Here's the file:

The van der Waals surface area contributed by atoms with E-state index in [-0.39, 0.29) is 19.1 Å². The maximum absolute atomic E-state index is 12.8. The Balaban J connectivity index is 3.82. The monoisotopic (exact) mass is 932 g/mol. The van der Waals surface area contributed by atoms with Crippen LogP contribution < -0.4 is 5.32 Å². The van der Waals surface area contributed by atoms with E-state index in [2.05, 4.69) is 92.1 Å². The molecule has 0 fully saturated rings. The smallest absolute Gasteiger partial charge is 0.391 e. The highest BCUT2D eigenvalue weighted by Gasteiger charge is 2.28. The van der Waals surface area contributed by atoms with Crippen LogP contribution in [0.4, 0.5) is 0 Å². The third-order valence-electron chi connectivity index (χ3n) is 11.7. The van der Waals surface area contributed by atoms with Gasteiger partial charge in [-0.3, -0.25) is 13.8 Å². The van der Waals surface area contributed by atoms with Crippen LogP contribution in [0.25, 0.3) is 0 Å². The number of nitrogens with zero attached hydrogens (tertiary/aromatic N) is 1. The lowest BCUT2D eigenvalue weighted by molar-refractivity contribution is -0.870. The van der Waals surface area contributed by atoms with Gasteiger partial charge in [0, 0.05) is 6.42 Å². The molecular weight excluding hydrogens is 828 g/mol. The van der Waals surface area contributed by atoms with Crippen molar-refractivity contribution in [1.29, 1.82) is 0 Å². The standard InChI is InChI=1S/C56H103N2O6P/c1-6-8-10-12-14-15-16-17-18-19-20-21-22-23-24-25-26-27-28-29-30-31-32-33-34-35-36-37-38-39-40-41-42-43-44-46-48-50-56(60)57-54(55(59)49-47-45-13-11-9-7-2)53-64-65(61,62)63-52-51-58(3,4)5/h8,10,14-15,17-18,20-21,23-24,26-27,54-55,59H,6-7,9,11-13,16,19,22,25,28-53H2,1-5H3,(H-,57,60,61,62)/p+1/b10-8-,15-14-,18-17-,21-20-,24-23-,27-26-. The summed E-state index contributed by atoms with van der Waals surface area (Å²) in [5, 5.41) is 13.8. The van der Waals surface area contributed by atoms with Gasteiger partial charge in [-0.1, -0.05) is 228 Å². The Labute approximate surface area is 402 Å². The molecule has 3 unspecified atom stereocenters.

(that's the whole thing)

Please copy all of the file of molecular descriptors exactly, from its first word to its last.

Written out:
The van der Waals surface area contributed by atoms with E-state index in [-0.39, 0.29) is 19.1 Å². The maximum absolute atomic E-state index is 12.8. The Balaban J connectivity index is 3.82. The monoisotopic (exact) mass is 932 g/mol. The van der Waals surface area contributed by atoms with Crippen LogP contribution < -0.4 is 5.32 Å². The van der Waals surface area contributed by atoms with E-state index in [2.05, 4.69) is 92.1 Å². The molecule has 0 fully saturated rings. The smallest absolute Gasteiger partial charge is 0.391 e. The highest BCUT2D eigenvalue weighted by Gasteiger charge is 2.28. The van der Waals surface area contributed by atoms with Crippen LogP contribution in [0.4, 0.5) is 0 Å². The third-order valence-electron chi connectivity index (χ3n) is 11.7. The van der Waals surface area contributed by atoms with Gasteiger partial charge in [-0.3, -0.25) is 13.8 Å². The van der Waals surface area contributed by atoms with Crippen LogP contribution in [0.25, 0.3) is 0 Å². The number of nitrogens with zero attached hydrogens (tertiary/aromatic N) is 1. The lowest BCUT2D eigenvalue weighted by molar-refractivity contribution is -0.870. The van der Waals surface area contributed by atoms with Gasteiger partial charge in [0, 0.05) is 6.42 Å². The molecular weight excluding hydrogens is 828 g/mol. The van der Waals surface area contributed by atoms with Crippen molar-refractivity contribution in [1.29, 1.82) is 0 Å². The standard InChI is InChI=1S/C56H103N2O6P/c1-6-8-10-12-14-15-16-17-18-19-20-21-22-23-24-25-26-27-28-29-30-31-32-33-34-35-36-37-38-39-40-41-42-43-44-46-48-50-56(60)57-54(55(59)49-47-45-13-11-9-7-2)53-64-65(61,62)63-52-51-58(3,4)5/h8,10,14-15,17-18,20-21,23-24,26-27,54-55,59H,6-7,9,11-13,16,19,22,25,28-53H2,1-5H3,(H-,57,60,61,62)/p+1/b10-8-,15-14-,18-17-,21-20-,24-23-,27-26-. The summed E-state index contributed by atoms with van der Waals surface area (Å²) in [5, 5.41) is 13.8. The van der Waals surface area contributed by atoms with Gasteiger partial charge in [-0.1, -0.05) is 228 Å². The Labute approximate surface area is 402 Å². The molecule has 3 unspecified atom stereocenters.